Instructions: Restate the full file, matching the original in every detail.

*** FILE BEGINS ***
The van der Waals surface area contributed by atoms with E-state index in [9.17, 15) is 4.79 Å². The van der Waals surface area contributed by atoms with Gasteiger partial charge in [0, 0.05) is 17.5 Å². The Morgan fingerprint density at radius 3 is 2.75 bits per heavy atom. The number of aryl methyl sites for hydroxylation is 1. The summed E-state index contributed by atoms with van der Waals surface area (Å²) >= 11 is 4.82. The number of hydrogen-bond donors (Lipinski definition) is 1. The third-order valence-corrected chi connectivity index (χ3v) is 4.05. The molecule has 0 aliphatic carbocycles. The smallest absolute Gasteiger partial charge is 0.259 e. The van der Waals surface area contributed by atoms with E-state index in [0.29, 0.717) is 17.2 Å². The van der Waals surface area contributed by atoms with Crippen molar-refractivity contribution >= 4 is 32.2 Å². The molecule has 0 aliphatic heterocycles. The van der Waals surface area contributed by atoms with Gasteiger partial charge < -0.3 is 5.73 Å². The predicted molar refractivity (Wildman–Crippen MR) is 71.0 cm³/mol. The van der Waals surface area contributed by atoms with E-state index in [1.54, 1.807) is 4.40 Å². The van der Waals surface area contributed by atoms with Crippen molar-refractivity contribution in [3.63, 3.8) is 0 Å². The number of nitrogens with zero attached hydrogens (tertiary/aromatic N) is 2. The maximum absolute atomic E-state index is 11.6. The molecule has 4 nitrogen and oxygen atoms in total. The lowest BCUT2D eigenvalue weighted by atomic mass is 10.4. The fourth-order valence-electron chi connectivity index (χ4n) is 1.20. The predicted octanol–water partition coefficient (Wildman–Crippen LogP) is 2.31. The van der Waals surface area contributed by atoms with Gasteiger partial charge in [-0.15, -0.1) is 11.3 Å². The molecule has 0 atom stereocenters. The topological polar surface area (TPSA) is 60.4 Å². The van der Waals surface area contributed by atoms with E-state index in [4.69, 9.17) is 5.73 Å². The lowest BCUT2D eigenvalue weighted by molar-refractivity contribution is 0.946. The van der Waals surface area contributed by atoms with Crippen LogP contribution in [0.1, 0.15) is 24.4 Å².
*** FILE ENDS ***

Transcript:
The van der Waals surface area contributed by atoms with E-state index in [9.17, 15) is 4.79 Å². The van der Waals surface area contributed by atoms with Gasteiger partial charge in [0, 0.05) is 17.5 Å². The Morgan fingerprint density at radius 3 is 2.75 bits per heavy atom. The number of aryl methyl sites for hydroxylation is 1. The summed E-state index contributed by atoms with van der Waals surface area (Å²) >= 11 is 4.82. The number of hydrogen-bond donors (Lipinski definition) is 1. The third-order valence-corrected chi connectivity index (χ3v) is 4.05. The molecule has 0 aliphatic carbocycles. The smallest absolute Gasteiger partial charge is 0.259 e. The van der Waals surface area contributed by atoms with E-state index in [0.29, 0.717) is 17.2 Å². The van der Waals surface area contributed by atoms with Crippen molar-refractivity contribution >= 4 is 32.2 Å². The molecule has 0 aliphatic heterocycles. The van der Waals surface area contributed by atoms with Gasteiger partial charge < -0.3 is 5.73 Å². The predicted molar refractivity (Wildman–Crippen MR) is 71.0 cm³/mol. The van der Waals surface area contributed by atoms with E-state index in [1.54, 1.807) is 4.40 Å². The van der Waals surface area contributed by atoms with Crippen molar-refractivity contribution in [3.63, 3.8) is 0 Å². The number of nitrogens with zero attached hydrogens (tertiary/aromatic N) is 2. The maximum absolute atomic E-state index is 11.6. The molecule has 4 nitrogen and oxygen atoms in total. The lowest BCUT2D eigenvalue weighted by atomic mass is 10.4. The fourth-order valence-electron chi connectivity index (χ4n) is 1.20. The predicted octanol–water partition coefficient (Wildman–Crippen LogP) is 2.31. The van der Waals surface area contributed by atoms with Gasteiger partial charge in [-0.15, -0.1) is 11.3 Å². The molecule has 0 atom stereocenters. The topological polar surface area (TPSA) is 60.4 Å². The van der Waals surface area contributed by atoms with E-state index in [4.69, 9.17) is 5.73 Å². The lowest BCUT2D eigenvalue weighted by molar-refractivity contribution is 0.946. The van der Waals surface area contributed by atoms with Crippen LogP contribution in [0.1, 0.15) is 24.4 Å².